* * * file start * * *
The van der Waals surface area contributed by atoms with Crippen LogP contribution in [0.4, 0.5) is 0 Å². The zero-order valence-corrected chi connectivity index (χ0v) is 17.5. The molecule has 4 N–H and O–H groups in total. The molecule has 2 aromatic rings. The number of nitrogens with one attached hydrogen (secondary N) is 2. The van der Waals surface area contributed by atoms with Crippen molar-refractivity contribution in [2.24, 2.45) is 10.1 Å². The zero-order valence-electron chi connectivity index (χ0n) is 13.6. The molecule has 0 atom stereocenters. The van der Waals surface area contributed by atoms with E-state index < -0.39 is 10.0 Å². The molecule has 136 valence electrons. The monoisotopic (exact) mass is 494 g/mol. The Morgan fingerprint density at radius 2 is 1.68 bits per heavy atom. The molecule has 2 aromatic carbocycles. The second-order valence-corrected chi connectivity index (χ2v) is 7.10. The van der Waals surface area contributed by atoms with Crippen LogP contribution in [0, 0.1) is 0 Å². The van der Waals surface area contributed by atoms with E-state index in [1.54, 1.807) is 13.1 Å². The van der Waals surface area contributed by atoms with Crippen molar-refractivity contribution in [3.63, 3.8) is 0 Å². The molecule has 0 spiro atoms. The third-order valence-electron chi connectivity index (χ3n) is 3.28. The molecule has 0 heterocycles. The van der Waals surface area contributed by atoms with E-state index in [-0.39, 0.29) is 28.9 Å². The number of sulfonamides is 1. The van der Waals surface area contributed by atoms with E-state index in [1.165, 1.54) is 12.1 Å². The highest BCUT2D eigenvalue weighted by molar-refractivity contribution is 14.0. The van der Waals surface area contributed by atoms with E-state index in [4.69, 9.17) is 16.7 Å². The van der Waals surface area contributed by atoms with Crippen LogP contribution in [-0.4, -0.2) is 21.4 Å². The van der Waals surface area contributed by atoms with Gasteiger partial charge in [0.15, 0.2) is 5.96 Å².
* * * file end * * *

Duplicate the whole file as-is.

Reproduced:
The van der Waals surface area contributed by atoms with Crippen LogP contribution in [0.4, 0.5) is 0 Å². The zero-order valence-corrected chi connectivity index (χ0v) is 17.5. The molecule has 4 N–H and O–H groups in total. The molecule has 2 aromatic rings. The number of nitrogens with one attached hydrogen (secondary N) is 2. The van der Waals surface area contributed by atoms with Crippen molar-refractivity contribution in [2.24, 2.45) is 10.1 Å². The zero-order valence-electron chi connectivity index (χ0n) is 13.6. The molecule has 0 atom stereocenters. The van der Waals surface area contributed by atoms with E-state index < -0.39 is 10.0 Å². The molecule has 136 valence electrons. The monoisotopic (exact) mass is 494 g/mol. The Morgan fingerprint density at radius 2 is 1.68 bits per heavy atom. The molecule has 2 aromatic carbocycles. The second-order valence-corrected chi connectivity index (χ2v) is 7.10. The van der Waals surface area contributed by atoms with Crippen LogP contribution in [0, 0.1) is 0 Å². The van der Waals surface area contributed by atoms with E-state index in [1.54, 1.807) is 13.1 Å². The van der Waals surface area contributed by atoms with Crippen molar-refractivity contribution in [3.63, 3.8) is 0 Å². The molecule has 0 spiro atoms. The third-order valence-electron chi connectivity index (χ3n) is 3.28. The molecule has 0 heterocycles. The van der Waals surface area contributed by atoms with E-state index in [-0.39, 0.29) is 28.9 Å². The number of sulfonamides is 1. The van der Waals surface area contributed by atoms with E-state index in [1.165, 1.54) is 12.1 Å². The highest BCUT2D eigenvalue weighted by molar-refractivity contribution is 14.0. The van der Waals surface area contributed by atoms with E-state index in [4.69, 9.17) is 16.7 Å². The van der Waals surface area contributed by atoms with Crippen LogP contribution in [-0.4, -0.2) is 21.4 Å². The van der Waals surface area contributed by atoms with Gasteiger partial charge in [0.15, 0.2) is 5.96 Å².